Things people with Epilepsy want you to know

It is no secret that I suffer from Epilepsy, after all it is in my blog title! It’s now been 8 years since I had my very first seizure and coming up to 6 years since I was given the Epilepsy diagnosis and put on medication. Although the seizures are no longer as frequent one thing that has stayed the same is the reaction and judgement from others before they even get to know me.
Ever since I got the diagnosis, things that I used to take for granted are getting taken away from me, day by day. Every seizure that I have takes one thing away from my independence. Before the diagnosis I was a normal child, I rode my bike until dusk, I was allowed to learn in lessons that felt so utterly boring but in hind sight were the best days of my life. Each seizure pushed my classmates and teachers further and further away. Lessons that I dreaded to enter I soon longed to be in because teachers said it would be better for me to sit in the library all day. I longed for normality but it seemed light years away.
What got me through those days was the thought that school is only temporary and that it wouldn’t be long until I was out in the big world earning a living and being someone. Little did I know that it wasn’t going to be that way. It isn’t easy for healthy people to find jobs but it is a damn sight harder for those with conditions to land one. I applied for numerous jobs every day, many asked for medical history and those were the ones I didn’t hear back from. Months went past and I still hadn’t walked the path I longed for. I was starting to worry that I was never going to make something of myself. That was until I had a reply from a job I had applied for – one of which didn’t ask for medical information until they said I had an interview, the interview sadly fell on a family members funeral but determined to get a job I kept the interview and left the wake a little early. Upon arrival I told them I was here for an interview, they asked for my name and when I told them they replied saying that there wasn’t and hasn’t been a job on offer for a few months now. I accepted that there must have been a mistake and left. However, a couple of days later the same job resurfaced on the website and that was when it hit me, there was a job, they just simply didn’t want the hassle. Now I am more than used to that feeling but when I left the last chance to say goodbye to a close family member for an interview that never happened it truly hits you hard. There was another job that I got close to grabbing but they wanted a note from the doctor that said that it was highly unlikely that I would end up having a seizure whilst working, of course the doctor couldn’t prove that and I never heard anything back.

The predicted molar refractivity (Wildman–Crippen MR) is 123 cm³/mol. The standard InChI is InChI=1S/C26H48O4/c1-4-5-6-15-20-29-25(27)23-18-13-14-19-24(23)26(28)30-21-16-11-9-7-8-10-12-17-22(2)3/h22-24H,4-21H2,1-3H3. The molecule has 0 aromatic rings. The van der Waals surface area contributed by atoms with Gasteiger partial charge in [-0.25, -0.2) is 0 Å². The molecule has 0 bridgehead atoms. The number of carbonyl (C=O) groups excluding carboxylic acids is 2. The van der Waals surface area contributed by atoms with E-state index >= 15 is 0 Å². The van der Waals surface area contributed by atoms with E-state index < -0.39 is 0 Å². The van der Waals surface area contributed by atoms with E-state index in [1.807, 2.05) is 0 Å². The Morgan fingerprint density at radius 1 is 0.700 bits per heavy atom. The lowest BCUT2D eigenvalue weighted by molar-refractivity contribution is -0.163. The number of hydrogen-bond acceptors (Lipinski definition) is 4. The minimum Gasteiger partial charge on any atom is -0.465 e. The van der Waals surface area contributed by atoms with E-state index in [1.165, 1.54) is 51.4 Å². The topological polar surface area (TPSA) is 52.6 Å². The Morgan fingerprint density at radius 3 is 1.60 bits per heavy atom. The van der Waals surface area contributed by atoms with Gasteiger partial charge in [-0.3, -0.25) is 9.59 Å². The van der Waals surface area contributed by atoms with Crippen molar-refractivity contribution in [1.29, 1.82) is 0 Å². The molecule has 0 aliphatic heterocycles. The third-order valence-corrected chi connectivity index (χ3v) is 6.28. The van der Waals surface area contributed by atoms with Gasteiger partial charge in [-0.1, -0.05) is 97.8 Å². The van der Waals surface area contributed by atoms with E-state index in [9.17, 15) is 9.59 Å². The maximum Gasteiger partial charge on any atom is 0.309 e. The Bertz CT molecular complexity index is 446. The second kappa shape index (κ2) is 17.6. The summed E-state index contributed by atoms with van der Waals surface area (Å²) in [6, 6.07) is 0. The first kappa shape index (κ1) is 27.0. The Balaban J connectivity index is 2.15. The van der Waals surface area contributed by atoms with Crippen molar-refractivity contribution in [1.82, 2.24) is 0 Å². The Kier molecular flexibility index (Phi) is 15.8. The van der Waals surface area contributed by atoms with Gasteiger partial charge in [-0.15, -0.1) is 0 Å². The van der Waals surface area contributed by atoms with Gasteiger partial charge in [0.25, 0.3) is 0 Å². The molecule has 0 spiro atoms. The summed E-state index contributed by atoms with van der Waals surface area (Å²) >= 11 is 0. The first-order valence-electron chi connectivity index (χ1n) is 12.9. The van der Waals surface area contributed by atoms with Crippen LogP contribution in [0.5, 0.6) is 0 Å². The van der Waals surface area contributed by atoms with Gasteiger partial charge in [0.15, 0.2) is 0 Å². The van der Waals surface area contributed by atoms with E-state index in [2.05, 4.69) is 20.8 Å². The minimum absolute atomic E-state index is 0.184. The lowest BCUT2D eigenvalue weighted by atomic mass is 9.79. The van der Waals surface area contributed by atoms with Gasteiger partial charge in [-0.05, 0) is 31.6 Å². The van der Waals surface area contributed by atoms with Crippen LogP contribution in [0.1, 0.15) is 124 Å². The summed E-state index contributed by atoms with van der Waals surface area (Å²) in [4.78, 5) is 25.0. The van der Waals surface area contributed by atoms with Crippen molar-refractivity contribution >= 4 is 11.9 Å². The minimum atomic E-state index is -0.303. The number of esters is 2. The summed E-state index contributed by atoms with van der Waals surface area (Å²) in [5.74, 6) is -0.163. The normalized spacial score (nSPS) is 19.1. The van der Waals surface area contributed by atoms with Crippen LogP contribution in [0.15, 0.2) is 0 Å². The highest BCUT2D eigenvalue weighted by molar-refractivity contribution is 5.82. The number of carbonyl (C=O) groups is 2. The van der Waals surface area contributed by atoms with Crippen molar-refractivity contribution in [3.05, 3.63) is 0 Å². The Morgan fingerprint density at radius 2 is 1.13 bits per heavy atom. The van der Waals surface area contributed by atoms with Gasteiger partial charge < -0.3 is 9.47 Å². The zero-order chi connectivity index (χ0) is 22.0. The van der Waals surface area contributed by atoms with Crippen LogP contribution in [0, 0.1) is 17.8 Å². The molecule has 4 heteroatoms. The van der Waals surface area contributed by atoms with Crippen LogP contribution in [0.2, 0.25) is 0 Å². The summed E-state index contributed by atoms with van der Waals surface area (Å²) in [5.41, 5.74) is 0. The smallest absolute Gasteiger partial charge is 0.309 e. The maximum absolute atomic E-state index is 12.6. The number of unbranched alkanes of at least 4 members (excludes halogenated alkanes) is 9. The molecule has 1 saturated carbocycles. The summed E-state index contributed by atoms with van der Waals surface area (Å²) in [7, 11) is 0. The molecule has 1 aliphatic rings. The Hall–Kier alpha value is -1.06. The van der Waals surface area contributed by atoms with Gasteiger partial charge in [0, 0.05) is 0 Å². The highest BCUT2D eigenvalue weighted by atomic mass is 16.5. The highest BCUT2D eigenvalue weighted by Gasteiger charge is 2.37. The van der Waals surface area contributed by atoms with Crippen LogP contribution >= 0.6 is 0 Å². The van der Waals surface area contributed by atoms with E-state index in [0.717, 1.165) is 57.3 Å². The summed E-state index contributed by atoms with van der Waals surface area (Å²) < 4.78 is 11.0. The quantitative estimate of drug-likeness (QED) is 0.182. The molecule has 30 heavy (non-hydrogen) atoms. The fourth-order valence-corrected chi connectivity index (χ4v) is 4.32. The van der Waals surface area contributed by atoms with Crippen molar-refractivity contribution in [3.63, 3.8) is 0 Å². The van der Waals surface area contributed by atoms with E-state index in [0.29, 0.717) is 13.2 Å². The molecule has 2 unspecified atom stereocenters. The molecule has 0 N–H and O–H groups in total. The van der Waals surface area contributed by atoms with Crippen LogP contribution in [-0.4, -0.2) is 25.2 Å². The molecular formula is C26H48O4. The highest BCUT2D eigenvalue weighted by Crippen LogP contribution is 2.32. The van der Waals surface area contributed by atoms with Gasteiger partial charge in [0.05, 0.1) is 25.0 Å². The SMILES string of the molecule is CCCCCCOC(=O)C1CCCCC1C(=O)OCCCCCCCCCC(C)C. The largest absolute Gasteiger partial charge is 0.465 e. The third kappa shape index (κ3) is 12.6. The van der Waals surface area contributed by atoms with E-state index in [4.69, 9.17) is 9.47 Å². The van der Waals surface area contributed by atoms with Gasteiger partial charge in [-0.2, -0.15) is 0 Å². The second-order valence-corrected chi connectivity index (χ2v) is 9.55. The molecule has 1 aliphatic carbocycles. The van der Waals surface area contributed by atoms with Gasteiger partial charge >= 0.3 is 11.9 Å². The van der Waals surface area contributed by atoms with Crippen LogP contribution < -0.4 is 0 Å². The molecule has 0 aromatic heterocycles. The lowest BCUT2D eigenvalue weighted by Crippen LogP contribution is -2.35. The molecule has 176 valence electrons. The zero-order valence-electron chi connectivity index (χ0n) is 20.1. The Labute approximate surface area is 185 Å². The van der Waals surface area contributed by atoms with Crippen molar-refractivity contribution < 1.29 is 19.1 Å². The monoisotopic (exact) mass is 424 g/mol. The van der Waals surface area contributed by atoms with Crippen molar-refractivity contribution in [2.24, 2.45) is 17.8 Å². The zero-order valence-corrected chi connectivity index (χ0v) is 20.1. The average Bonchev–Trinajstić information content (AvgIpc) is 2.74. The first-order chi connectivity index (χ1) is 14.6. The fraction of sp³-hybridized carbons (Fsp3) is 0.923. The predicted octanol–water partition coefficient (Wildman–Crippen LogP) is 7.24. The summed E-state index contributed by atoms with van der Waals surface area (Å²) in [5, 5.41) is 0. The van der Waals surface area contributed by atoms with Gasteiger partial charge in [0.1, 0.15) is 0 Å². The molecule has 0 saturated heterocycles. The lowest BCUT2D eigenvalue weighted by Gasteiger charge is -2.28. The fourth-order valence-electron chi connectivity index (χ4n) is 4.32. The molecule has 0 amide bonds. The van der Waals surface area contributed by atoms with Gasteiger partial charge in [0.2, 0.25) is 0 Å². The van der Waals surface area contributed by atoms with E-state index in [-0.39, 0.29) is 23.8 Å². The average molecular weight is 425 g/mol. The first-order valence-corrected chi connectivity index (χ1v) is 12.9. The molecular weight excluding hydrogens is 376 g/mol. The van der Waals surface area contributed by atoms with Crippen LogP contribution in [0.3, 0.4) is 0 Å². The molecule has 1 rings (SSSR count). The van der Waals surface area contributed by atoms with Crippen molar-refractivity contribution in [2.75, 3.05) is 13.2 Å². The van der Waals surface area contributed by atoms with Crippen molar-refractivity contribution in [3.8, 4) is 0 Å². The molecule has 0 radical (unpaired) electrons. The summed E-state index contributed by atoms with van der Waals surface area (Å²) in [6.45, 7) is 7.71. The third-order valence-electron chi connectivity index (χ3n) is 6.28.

What upsets me and I am sure so many others is the cloud of stigma that surrounds Epilepsy, it’s not ignorance as such it’s more lack of understanding. People with Epilepsy are no different to ‘normal’ ( I hate using that term) people. Yes we have days that don’t go our way but that doesn’t make us incapable of working or doing normal things.
There is so much us sufferers of Epilepsy want you to know but so many of us don’t know where to even start. We want you to know…

Children with Epilepsy want you to know:
  • Despite what some people think we can still learn in a classroom, interactive smart boards are not going to cause us to have seizures so please don’t take our chance to learn away.
  • We are allowed to read books, white paper won’t bring on a seizure.
  • The chances of having a seizure because we are doing P.E is extremely slim, the majority of us know when we are about to have one so will alert you anyway.
  • We aren’t ‘scary monsters’, or ‘freaks’ so please interact with us, who knows… we may even become your new bestie!
  • Epilepsy is more common than you think – it’s just rarely spoken about.
  • You can’t catch Epilepsy. Epilepsy is not contagious!!